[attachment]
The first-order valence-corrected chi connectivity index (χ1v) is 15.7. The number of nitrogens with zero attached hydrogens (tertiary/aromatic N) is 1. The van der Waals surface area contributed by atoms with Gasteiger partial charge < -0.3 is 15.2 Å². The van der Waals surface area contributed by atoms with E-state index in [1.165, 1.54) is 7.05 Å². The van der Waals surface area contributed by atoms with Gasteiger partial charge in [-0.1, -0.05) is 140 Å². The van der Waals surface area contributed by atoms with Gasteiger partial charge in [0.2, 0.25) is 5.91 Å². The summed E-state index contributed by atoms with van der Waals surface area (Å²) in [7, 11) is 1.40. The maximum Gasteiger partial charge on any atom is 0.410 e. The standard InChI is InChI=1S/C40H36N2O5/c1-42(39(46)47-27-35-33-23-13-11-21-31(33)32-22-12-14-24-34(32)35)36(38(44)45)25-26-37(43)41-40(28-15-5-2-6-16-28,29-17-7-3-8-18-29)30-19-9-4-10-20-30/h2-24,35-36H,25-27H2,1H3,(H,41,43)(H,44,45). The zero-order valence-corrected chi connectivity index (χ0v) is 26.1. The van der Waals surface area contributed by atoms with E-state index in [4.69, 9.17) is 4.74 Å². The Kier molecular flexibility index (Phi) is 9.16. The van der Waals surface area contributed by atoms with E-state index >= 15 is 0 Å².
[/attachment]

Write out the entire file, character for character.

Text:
The first-order valence-corrected chi connectivity index (χ1v) is 15.7. The number of nitrogens with zero attached hydrogens (tertiary/aromatic N) is 1. The van der Waals surface area contributed by atoms with Gasteiger partial charge < -0.3 is 15.2 Å². The van der Waals surface area contributed by atoms with E-state index in [1.165, 1.54) is 7.05 Å². The van der Waals surface area contributed by atoms with Gasteiger partial charge in [-0.1, -0.05) is 140 Å². The van der Waals surface area contributed by atoms with Gasteiger partial charge in [0.2, 0.25) is 5.91 Å². The summed E-state index contributed by atoms with van der Waals surface area (Å²) in [7, 11) is 1.40. The maximum Gasteiger partial charge on any atom is 0.410 e. The standard InChI is InChI=1S/C40H36N2O5/c1-42(39(46)47-27-35-33-23-13-11-21-31(33)32-22-12-14-24-34(32)35)36(38(44)45)25-26-37(43)41-40(28-15-5-2-6-16-28,29-17-7-3-8-18-29)30-19-9-4-10-20-30/h2-24,35-36H,25-27H2,1H3,(H,41,43)(H,44,45). The zero-order valence-corrected chi connectivity index (χ0v) is 26.1. The van der Waals surface area contributed by atoms with E-state index in [4.69, 9.17) is 4.74 Å². The Kier molecular flexibility index (Phi) is 9.16. The van der Waals surface area contributed by atoms with E-state index >= 15 is 0 Å².